This month, University Technology’s ([U]Tech) Information Security Office is marking Data Privacy Month by sharing information to help Case Western Reserve University community members keep their information private and secure.
The focus this week is on shielding against social engineering attacks.
Social engineering is the use of deception to manipulate users into giving up their confidential information. This category of cyber-threats includes phishing attempts.
The following five pointers are courtesy of the SANS Institute:
- Resist the rush: Social engineers often create a tremendous sense of urgency—such as telling you there is a tight deadline—to trick you into making a mistake. If someone pressures you to bypass or ignore our policies, it is most likely an attack.
- Recognize the “bag of tricks”: Social engineers use emotions—such as fear, intimidation, curiosity or excitement—to get you to do what they want. If something sounds suspicious or too good to be true, it probably is.
- Think before you click: Social engineers want you to carelessly click on links and not think twice before opening attachments. Be cautious—one wrong move could infect your device and spread it to others.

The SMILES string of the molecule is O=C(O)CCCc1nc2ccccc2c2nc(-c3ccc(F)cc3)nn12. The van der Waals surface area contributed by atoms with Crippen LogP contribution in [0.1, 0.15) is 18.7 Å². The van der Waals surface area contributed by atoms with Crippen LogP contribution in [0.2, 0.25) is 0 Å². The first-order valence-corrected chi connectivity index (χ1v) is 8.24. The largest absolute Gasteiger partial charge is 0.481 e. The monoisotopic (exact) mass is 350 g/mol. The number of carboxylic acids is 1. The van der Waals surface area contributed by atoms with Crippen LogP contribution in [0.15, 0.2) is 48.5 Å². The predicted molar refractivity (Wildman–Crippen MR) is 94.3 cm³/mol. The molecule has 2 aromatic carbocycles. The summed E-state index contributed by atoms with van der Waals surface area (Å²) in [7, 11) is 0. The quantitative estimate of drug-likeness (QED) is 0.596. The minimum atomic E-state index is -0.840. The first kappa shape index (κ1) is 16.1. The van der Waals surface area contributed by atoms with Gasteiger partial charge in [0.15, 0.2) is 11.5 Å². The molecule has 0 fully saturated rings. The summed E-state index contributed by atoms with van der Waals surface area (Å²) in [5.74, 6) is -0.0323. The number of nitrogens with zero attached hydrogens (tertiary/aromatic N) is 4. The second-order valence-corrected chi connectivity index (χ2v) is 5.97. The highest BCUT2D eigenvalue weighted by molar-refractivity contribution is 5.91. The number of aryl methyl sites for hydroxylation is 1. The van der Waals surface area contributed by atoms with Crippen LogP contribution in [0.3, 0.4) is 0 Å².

- Don’t just download it or plug it in: Social engineers count on you to download unapproved software or plug-in infected USB drives or external devices. Only use authorized hardware and software. If you are not sure if something is authorized, just ask.
- Ask questions, and if it feels odd or suspicious, contact security
If you think you are experiencing a social engineering attack, hang up the phone or do not respond to the email, and contact the [U]Tech Service Desk (email@example.com, 216.368.HELP (4357) or case.edu/utech/help) or Information Security Office right away.